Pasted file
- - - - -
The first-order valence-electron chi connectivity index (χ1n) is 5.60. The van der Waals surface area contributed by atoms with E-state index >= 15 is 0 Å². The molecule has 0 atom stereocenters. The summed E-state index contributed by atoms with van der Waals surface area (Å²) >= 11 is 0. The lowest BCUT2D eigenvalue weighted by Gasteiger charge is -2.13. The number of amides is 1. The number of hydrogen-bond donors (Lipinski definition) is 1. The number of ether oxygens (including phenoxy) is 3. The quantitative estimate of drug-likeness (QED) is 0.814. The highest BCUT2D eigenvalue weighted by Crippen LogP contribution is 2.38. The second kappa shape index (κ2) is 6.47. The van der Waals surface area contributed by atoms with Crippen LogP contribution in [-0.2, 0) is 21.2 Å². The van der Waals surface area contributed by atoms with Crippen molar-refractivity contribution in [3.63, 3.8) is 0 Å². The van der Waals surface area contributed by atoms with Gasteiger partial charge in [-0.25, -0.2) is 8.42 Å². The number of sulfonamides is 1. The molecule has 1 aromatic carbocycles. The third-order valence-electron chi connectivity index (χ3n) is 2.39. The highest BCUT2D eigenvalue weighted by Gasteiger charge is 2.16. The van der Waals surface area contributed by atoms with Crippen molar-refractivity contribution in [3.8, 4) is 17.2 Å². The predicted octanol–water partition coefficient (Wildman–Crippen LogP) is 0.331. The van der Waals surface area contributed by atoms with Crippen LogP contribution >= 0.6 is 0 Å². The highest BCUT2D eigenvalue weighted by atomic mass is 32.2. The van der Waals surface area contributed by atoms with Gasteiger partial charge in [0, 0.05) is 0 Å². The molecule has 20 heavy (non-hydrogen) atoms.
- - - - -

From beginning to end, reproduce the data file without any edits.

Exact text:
The first-order valence-electron chi connectivity index (χ1n) is 5.60. The van der Waals surface area contributed by atoms with E-state index >= 15 is 0 Å². The molecule has 0 atom stereocenters. The summed E-state index contributed by atoms with van der Waals surface area (Å²) >= 11 is 0. The lowest BCUT2D eigenvalue weighted by Gasteiger charge is -2.13. The number of amides is 1. The number of hydrogen-bond donors (Lipinski definition) is 1. The number of ether oxygens (including phenoxy) is 3. The quantitative estimate of drug-likeness (QED) is 0.814. The highest BCUT2D eigenvalue weighted by Crippen LogP contribution is 2.38. The second kappa shape index (κ2) is 6.47. The van der Waals surface area contributed by atoms with Crippen LogP contribution in [-0.2, 0) is 21.2 Å². The van der Waals surface area contributed by atoms with Crippen molar-refractivity contribution in [3.63, 3.8) is 0 Å². The van der Waals surface area contributed by atoms with Gasteiger partial charge in [-0.25, -0.2) is 8.42 Å². The number of sulfonamides is 1. The molecule has 1 aromatic carbocycles. The third-order valence-electron chi connectivity index (χ3n) is 2.39. The highest BCUT2D eigenvalue weighted by Gasteiger charge is 2.16. The van der Waals surface area contributed by atoms with Crippen molar-refractivity contribution in [3.8, 4) is 17.2 Å². The predicted octanol–water partition coefficient (Wildman–Crippen LogP) is 0.331. The van der Waals surface area contributed by atoms with Crippen LogP contribution >= 0.6 is 0 Å². The highest BCUT2D eigenvalue weighted by atomic mass is 32.2. The van der Waals surface area contributed by atoms with Gasteiger partial charge in [0, 0.05) is 0 Å². The molecule has 20 heavy (non-hydrogen) atoms.